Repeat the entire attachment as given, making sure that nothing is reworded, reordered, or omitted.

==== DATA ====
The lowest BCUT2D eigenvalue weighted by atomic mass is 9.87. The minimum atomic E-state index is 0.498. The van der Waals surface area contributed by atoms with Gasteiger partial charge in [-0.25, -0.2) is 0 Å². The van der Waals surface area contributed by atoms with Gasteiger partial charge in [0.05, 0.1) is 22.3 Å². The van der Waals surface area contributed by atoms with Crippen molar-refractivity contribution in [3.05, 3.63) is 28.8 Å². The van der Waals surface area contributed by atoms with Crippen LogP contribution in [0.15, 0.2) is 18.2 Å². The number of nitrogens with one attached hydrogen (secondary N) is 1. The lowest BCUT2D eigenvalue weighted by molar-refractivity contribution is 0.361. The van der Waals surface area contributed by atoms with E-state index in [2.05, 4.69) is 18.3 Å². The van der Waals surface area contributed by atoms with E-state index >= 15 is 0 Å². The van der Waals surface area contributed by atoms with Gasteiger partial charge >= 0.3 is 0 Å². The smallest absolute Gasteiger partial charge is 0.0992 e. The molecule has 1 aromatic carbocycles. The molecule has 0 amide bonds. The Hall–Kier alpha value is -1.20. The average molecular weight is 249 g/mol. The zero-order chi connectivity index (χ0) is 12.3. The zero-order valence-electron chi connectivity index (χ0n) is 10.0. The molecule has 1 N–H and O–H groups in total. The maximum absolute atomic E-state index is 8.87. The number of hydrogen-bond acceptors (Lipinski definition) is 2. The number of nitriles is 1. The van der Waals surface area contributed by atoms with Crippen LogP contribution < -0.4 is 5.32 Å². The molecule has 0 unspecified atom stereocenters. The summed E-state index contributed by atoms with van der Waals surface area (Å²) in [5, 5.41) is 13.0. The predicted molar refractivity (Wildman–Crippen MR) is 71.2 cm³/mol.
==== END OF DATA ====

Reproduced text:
The lowest BCUT2D eigenvalue weighted by atomic mass is 9.87. The minimum atomic E-state index is 0.498. The van der Waals surface area contributed by atoms with Gasteiger partial charge in [-0.25, -0.2) is 0 Å². The van der Waals surface area contributed by atoms with Gasteiger partial charge in [0.05, 0.1) is 22.3 Å². The van der Waals surface area contributed by atoms with Crippen molar-refractivity contribution in [3.05, 3.63) is 28.8 Å². The van der Waals surface area contributed by atoms with Crippen LogP contribution in [0.15, 0.2) is 18.2 Å². The number of nitrogens with one attached hydrogen (secondary N) is 1. The lowest BCUT2D eigenvalue weighted by molar-refractivity contribution is 0.361. The van der Waals surface area contributed by atoms with E-state index in [2.05, 4.69) is 18.3 Å². The van der Waals surface area contributed by atoms with E-state index >= 15 is 0 Å². The van der Waals surface area contributed by atoms with Gasteiger partial charge >= 0.3 is 0 Å². The smallest absolute Gasteiger partial charge is 0.0992 e. The molecule has 1 aromatic carbocycles. The molecule has 0 amide bonds. The Hall–Kier alpha value is -1.20. The average molecular weight is 249 g/mol. The zero-order chi connectivity index (χ0) is 12.3. The zero-order valence-electron chi connectivity index (χ0n) is 10.0. The molecule has 1 N–H and O–H groups in total. The maximum absolute atomic E-state index is 8.87. The number of hydrogen-bond acceptors (Lipinski definition) is 2. The number of nitriles is 1. The van der Waals surface area contributed by atoms with Crippen LogP contribution < -0.4 is 5.32 Å². The molecule has 0 unspecified atom stereocenters. The summed E-state index contributed by atoms with van der Waals surface area (Å²) in [5, 5.41) is 13.0. The predicted molar refractivity (Wildman–Crippen MR) is 71.2 cm³/mol.